When you look at the VC market, it’s a very competitive industry. VCs need to raise money to turn on the lights in the office. Limited Partners provide the capital, while General Partners invest it, into multiple startups, based on their investment thesis.
But regardless of the competition and the high risk involved, billions of dollars are poured into VC funds around the world, because of those few, big wins.
The biggest problem that venture capital industry faces is that VC funds are not liquid.
When it comes to investing in private companies, putting money into a venture is often the easy part. It’s getting the money out, hopefully more than what was originally invested, that’s the problem. Limited Partners are locked in for several years and in most cases are restricted from trading or selling their investments to other parties. Invested companies are expected to execute flawlessly for 5–7 years, and provide appreciation on the invested capital, through multiple fundraising rounds. An “exit” through merger or an acquisition is usually the most common way startup investors are able to liquidate their positions. After an exit event, VCs pass back the returns to the Limited Partners.
In the “The Business of Venture Capital”, Mahendra Ramsinghani describes the problem as follows: “A VC partnership is a 10-year blind- pool, a long relationship in which investors have limited ability to exit, and no clarity of outcomes.”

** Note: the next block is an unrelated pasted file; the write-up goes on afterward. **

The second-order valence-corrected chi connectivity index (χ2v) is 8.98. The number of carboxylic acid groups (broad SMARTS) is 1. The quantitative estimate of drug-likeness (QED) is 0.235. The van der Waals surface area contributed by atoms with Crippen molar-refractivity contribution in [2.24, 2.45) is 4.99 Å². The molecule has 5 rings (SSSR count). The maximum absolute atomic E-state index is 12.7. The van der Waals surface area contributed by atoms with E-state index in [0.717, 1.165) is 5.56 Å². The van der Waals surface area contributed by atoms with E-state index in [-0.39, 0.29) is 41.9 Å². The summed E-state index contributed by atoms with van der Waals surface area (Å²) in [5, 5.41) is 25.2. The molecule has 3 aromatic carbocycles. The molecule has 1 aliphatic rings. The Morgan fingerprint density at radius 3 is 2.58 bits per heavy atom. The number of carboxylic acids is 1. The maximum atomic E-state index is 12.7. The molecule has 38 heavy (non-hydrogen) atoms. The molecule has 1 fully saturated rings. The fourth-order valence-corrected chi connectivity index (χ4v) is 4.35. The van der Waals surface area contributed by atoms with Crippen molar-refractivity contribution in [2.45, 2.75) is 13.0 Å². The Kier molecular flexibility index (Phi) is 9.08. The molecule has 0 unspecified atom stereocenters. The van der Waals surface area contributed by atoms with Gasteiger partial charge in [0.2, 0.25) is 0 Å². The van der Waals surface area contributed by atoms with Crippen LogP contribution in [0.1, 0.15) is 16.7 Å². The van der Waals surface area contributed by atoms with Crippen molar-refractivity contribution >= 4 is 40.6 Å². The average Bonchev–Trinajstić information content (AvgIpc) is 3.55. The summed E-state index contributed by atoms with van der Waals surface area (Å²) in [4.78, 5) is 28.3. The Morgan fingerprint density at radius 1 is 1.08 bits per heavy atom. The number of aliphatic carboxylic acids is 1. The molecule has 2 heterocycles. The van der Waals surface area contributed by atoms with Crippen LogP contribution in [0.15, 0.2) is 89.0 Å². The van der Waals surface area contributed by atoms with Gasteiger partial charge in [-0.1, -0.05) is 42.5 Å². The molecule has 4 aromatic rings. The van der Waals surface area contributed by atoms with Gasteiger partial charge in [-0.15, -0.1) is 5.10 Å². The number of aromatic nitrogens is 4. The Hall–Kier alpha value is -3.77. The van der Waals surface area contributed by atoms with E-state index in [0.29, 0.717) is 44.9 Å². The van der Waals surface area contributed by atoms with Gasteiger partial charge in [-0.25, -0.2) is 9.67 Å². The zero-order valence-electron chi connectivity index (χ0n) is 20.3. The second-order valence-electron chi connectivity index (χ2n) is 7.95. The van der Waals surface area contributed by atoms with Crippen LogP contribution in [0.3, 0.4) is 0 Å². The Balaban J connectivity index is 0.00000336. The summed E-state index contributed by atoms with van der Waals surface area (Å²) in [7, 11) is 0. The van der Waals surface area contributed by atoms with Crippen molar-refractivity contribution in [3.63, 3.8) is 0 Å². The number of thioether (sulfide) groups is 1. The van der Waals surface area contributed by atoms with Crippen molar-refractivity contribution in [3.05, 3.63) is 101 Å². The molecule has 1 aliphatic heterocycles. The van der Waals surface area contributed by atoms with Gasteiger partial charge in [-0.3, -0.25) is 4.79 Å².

Making VC funds liquid can and will transform the entire industry.
Venture capital funds will become more inclusive, within regulatory frameworks, and potentially attract billions of new dollars. Liquid VC funds, will not only give qualified investors the option to exit early. It may also provide opportunities to increase IRR (Internal Rate of Return). Liquidity can provide a faster feedback loop. If people believe in the fund, the token price will go up. When a company exits, the returns go back into the fund. Smart contracts can seamlessly transfer money and ensure LPs and GPs receive the correct returns instantly. With increased IRR, General Partners will be in a better position to raise a new fund.
Liquidity opens venture capital to new audiences, making funds more inclusive. This is a huge advantage because more investors can afford to participate, without the need to forget about their money for 7–10 years. Tokens will be easily tradable on cryptocurrency exchanges. While secondary markets exist for LP positions, they are illiquid and the process can be very slow. In a tokenized fund, an investors can enter, exit and re-enter a fund as many times as they want. If an investor decides they would rather invest elsewhere, they sell their tokens at the current market price.
Venture capital is a powerful investment vehicle that allows emerging technologies to grow and develop. Tokenizing funds removes rigid positions of GP’s & LPs and allows them to collaboratively map investment efforts, with more liquidity to invest in even more startups. Tokenizing venture capital is even more powerful, and lets early-stage startups, not only survive but thrive.